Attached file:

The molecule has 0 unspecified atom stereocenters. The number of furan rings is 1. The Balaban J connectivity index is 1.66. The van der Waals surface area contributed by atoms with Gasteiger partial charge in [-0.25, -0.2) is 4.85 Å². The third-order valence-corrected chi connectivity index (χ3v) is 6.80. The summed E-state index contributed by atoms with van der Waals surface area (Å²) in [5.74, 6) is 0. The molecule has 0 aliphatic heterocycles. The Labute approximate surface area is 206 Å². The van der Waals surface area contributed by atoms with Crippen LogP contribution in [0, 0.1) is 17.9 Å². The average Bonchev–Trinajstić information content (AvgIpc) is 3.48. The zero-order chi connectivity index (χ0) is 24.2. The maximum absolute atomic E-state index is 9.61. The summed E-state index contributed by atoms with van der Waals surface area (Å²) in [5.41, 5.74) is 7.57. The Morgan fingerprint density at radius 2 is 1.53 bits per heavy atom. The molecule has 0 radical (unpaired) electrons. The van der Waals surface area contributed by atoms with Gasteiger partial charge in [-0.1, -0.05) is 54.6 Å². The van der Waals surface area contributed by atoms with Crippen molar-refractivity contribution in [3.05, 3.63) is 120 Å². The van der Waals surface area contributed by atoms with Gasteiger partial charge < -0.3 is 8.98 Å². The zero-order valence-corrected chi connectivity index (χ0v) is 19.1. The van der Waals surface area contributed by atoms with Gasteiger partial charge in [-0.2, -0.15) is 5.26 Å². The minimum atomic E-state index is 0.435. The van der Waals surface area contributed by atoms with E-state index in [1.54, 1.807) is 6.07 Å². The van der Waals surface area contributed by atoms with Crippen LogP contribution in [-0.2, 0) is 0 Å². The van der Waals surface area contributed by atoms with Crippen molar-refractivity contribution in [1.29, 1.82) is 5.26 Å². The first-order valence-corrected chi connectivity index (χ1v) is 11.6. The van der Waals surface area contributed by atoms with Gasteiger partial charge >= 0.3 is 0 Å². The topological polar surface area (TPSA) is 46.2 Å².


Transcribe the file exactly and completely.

The molecule has 0 unspecified atom stereocenters. The number of furan rings is 1. The Balaban J connectivity index is 1.66. The van der Waals surface area contributed by atoms with Gasteiger partial charge in [-0.25, -0.2) is 4.85 Å². The third-order valence-corrected chi connectivity index (χ3v) is 6.80. The summed E-state index contributed by atoms with van der Waals surface area (Å²) in [5.74, 6) is 0. The molecule has 0 aliphatic heterocycles. The Labute approximate surface area is 206 Å². The van der Waals surface area contributed by atoms with Crippen LogP contribution in [0, 0.1) is 17.9 Å². The average Bonchev–Trinajstić information content (AvgIpc) is 3.48. The zero-order chi connectivity index (χ0) is 24.2. The maximum absolute atomic E-state index is 9.61. The summed E-state index contributed by atoms with van der Waals surface area (Å²) in [5.41, 5.74) is 7.57. The Morgan fingerprint density at radius 2 is 1.53 bits per heavy atom. The molecule has 0 radical (unpaired) electrons. The van der Waals surface area contributed by atoms with Gasteiger partial charge in [-0.1, -0.05) is 54.6 Å². The van der Waals surface area contributed by atoms with Crippen molar-refractivity contribution in [3.05, 3.63) is 120 Å². The van der Waals surface area contributed by atoms with Gasteiger partial charge < -0.3 is 8.98 Å². The zero-order valence-corrected chi connectivity index (χ0v) is 19.1. The van der Waals surface area contributed by atoms with Gasteiger partial charge in [-0.2, -0.15) is 5.26 Å². The minimum atomic E-state index is 0.435. The van der Waals surface area contributed by atoms with E-state index in [1.54, 1.807) is 6.07 Å². The van der Waals surface area contributed by atoms with Crippen LogP contribution in [-0.2, 0) is 0 Å². The van der Waals surface area contributed by atoms with Crippen molar-refractivity contribution in [1.29, 1.82) is 5.26 Å². The first-order valence-corrected chi connectivity index (χ1v) is 11.6. The van der Waals surface area contributed by atoms with Gasteiger partial charge >= 0.3 is 0 Å². The topological polar surface area (TPSA) is 46.2 Å².